Trucking Trends Signal Gradual Economic Recovery

Recent data suggest that the economy is trending upward, albeit slowly.

Recent reports indicate a stable to slightly improved outlook for the economy’s recovery. In their June, 2012 report, FTR Associates, a leading transportation forecasting company, reports a 2.7 point increase in their Trucking Condition Index for April. The Index analyzes various factors that affect trucking conditions. Any number above zero shows positive conditions for truckers, while numbers over 10 indicate very favorable conditions. The April increase brought the indicator up to 9.1.

A separate FTR index which follows total freight movement between manufacturers and end users also indicates a positive direction for the economy. Since a year ago April, the volume of truck loads has increased 3 percent to 115.9. The number is the highest it has been since 2008.

A third report by the American Trucking Associations also points to a gradual economic recovery. Their truck tonnage index showed a 2.8 percent rise in April, which indicates 29 straight months of growth.

The positive signals come in spite of a .2 percent drop in retail sales and continuing concerns over the financial stability of the Eurozone. Although April’s sales were originally reported as a gain, the figures have since been revised downward. May figures also show a .2 percent decline in U.S. sales. Analysts suggest the decline in sales reflects prudent inventory and purchasing decisions rather than a deteriorating economy.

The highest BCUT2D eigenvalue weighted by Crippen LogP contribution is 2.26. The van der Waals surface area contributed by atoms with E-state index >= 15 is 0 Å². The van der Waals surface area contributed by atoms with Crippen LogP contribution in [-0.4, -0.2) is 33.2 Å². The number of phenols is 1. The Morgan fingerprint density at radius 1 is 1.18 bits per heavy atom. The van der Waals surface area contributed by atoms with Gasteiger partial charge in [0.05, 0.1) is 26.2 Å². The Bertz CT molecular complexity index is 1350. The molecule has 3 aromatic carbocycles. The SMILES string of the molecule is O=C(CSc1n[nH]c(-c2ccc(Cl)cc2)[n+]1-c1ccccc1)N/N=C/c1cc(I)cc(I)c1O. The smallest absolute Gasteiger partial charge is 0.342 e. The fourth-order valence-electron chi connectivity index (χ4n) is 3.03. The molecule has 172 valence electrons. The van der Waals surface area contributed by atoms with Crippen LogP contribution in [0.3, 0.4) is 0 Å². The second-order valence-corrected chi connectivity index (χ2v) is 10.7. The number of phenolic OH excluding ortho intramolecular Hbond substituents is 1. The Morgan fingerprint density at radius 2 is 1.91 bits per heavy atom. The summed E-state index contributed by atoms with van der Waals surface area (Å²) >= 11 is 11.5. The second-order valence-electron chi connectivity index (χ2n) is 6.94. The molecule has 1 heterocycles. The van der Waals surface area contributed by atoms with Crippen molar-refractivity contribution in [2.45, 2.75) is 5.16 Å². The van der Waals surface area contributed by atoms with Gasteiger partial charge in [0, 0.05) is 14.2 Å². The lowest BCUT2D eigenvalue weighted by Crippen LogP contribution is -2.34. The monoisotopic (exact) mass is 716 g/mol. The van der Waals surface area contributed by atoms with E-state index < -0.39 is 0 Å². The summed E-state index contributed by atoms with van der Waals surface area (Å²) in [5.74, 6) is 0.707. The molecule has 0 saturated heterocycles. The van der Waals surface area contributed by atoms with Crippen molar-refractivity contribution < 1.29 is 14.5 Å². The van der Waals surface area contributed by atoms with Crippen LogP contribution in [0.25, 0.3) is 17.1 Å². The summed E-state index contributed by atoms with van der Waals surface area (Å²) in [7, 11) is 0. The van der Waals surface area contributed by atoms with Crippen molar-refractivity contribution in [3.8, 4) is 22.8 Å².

The data match anecdotal evidence from trucking industry insiders. Carriers report strong freight demand in late May after a lackluster start to the month.

Some associated industries are also reflecting the positive trend. TravelCenters of America LLC attributed their improved financial condition for the first quarter of 2012 to increased trucking activity. Although TravelCenters reported a loss, they specifically cited increased truck activity and the improved financial condition of the trucking industry as factors that narrowed that loss.

Landstar Systems indicated in their mid-quarter report that the economy is moving in a positive direction. The trucking firm indicated the recovery was occurring at a slow but somewhat choppy pace. As a result of the positive movement, Landstar indicated second-quarter earnings of 71-76 cents per share. This is an improvement over the 57 cent first quarter earnings.

Heavy duty truck sales mirror the promising trend for the trucking industry and by extension the U.S. economy. For May, Volvo reported a 31 percent increase in sales over last year. Their Mack division reported a sales increase of 80 percent. Freightliner sales were up 8.6 percent from April, Peterbilt 2.2 percent, and Kenworth 2.3 percent.

With both hard numbers and anecdotal evidence, it’s clear that the trucking industry is holding strong. With historical precedent behind them as reliable indicators, the state of the industry bodes well for the nation’s economic future.

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